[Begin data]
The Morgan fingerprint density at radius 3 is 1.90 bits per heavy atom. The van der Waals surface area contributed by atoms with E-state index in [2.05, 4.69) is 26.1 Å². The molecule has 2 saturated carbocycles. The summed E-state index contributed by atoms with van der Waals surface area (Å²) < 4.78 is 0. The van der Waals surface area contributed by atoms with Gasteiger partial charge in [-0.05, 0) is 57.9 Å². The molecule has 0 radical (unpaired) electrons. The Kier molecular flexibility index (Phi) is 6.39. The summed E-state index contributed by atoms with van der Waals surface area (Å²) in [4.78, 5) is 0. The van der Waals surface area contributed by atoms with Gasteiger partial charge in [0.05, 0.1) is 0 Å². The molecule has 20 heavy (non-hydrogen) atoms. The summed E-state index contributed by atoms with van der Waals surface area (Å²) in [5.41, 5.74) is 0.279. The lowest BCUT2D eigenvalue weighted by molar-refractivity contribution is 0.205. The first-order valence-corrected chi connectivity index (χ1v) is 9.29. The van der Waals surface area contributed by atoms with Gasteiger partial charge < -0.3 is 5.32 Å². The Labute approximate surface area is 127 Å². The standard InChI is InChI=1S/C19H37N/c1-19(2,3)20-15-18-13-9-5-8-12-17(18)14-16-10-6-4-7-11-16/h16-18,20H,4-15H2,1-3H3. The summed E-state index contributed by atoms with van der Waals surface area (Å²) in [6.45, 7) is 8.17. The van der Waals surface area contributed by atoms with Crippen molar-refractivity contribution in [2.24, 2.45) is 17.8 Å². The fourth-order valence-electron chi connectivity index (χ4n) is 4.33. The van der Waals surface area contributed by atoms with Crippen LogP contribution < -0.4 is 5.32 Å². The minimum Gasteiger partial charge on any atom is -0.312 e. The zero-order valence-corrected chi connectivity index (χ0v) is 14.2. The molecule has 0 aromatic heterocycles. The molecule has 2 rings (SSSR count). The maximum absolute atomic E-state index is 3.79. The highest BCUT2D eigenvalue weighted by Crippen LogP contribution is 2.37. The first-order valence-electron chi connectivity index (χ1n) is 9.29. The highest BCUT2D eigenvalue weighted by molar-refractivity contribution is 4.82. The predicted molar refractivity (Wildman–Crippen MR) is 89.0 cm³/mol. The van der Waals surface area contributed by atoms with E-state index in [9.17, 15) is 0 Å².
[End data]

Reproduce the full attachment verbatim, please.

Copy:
The Morgan fingerprint density at radius 3 is 1.90 bits per heavy atom. The van der Waals surface area contributed by atoms with E-state index in [2.05, 4.69) is 26.1 Å². The molecule has 2 saturated carbocycles. The summed E-state index contributed by atoms with van der Waals surface area (Å²) < 4.78 is 0. The van der Waals surface area contributed by atoms with Gasteiger partial charge in [-0.05, 0) is 57.9 Å². The molecule has 0 radical (unpaired) electrons. The Kier molecular flexibility index (Phi) is 6.39. The summed E-state index contributed by atoms with van der Waals surface area (Å²) in [4.78, 5) is 0. The van der Waals surface area contributed by atoms with Gasteiger partial charge in [0.05, 0.1) is 0 Å². The molecule has 20 heavy (non-hydrogen) atoms. The summed E-state index contributed by atoms with van der Waals surface area (Å²) in [5.41, 5.74) is 0.279. The lowest BCUT2D eigenvalue weighted by molar-refractivity contribution is 0.205. The first-order valence-corrected chi connectivity index (χ1v) is 9.29. The van der Waals surface area contributed by atoms with Gasteiger partial charge < -0.3 is 5.32 Å². The Labute approximate surface area is 127 Å². The standard InChI is InChI=1S/C19H37N/c1-19(2,3)20-15-18-13-9-5-8-12-17(18)14-16-10-6-4-7-11-16/h16-18,20H,4-15H2,1-3H3. The summed E-state index contributed by atoms with van der Waals surface area (Å²) in [6.45, 7) is 8.17. The van der Waals surface area contributed by atoms with Crippen molar-refractivity contribution in [2.24, 2.45) is 17.8 Å². The fourth-order valence-electron chi connectivity index (χ4n) is 4.33. The van der Waals surface area contributed by atoms with Crippen LogP contribution < -0.4 is 5.32 Å². The minimum Gasteiger partial charge on any atom is -0.312 e. The zero-order valence-corrected chi connectivity index (χ0v) is 14.2. The molecule has 0 aromatic heterocycles. The molecule has 2 rings (SSSR count). The maximum absolute atomic E-state index is 3.79. The highest BCUT2D eigenvalue weighted by Crippen LogP contribution is 2.37. The first-order valence-electron chi connectivity index (χ1n) is 9.29. The highest BCUT2D eigenvalue weighted by molar-refractivity contribution is 4.82. The predicted molar refractivity (Wildman–Crippen MR) is 89.0 cm³/mol. The van der Waals surface area contributed by atoms with E-state index in [9.17, 15) is 0 Å².